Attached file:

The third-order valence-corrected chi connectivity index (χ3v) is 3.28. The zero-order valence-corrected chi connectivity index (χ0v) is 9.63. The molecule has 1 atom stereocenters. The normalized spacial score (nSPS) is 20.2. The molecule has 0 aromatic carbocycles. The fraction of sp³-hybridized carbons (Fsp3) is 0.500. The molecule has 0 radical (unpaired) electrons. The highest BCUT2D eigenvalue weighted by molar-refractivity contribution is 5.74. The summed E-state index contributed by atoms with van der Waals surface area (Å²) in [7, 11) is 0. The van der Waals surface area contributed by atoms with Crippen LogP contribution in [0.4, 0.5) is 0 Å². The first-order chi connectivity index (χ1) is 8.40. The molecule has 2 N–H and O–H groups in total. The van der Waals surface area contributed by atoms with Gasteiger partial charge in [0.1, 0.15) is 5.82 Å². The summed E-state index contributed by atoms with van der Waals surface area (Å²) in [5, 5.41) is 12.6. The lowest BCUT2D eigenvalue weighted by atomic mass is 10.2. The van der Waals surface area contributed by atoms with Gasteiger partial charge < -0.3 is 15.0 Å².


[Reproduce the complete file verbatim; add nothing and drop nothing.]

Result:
The third-order valence-corrected chi connectivity index (χ3v) is 3.28. The zero-order valence-corrected chi connectivity index (χ0v) is 9.63. The molecule has 1 atom stereocenters. The normalized spacial score (nSPS) is 20.2. The molecule has 0 aromatic carbocycles. The fraction of sp³-hybridized carbons (Fsp3) is 0.500. The molecule has 0 radical (unpaired) electrons. The highest BCUT2D eigenvalue weighted by molar-refractivity contribution is 5.74. The summed E-state index contributed by atoms with van der Waals surface area (Å²) in [7, 11) is 0. The van der Waals surface area contributed by atoms with Crippen LogP contribution in [0.4, 0.5) is 0 Å². The first-order chi connectivity index (χ1) is 8.40. The molecule has 2 N–H and O–H groups in total. The van der Waals surface area contributed by atoms with Gasteiger partial charge in [0.1, 0.15) is 5.82 Å². The summed E-state index contributed by atoms with van der Waals surface area (Å²) in [5, 5.41) is 12.6. The lowest BCUT2D eigenvalue weighted by atomic mass is 10.2. The van der Waals surface area contributed by atoms with Gasteiger partial charge < -0.3 is 15.0 Å².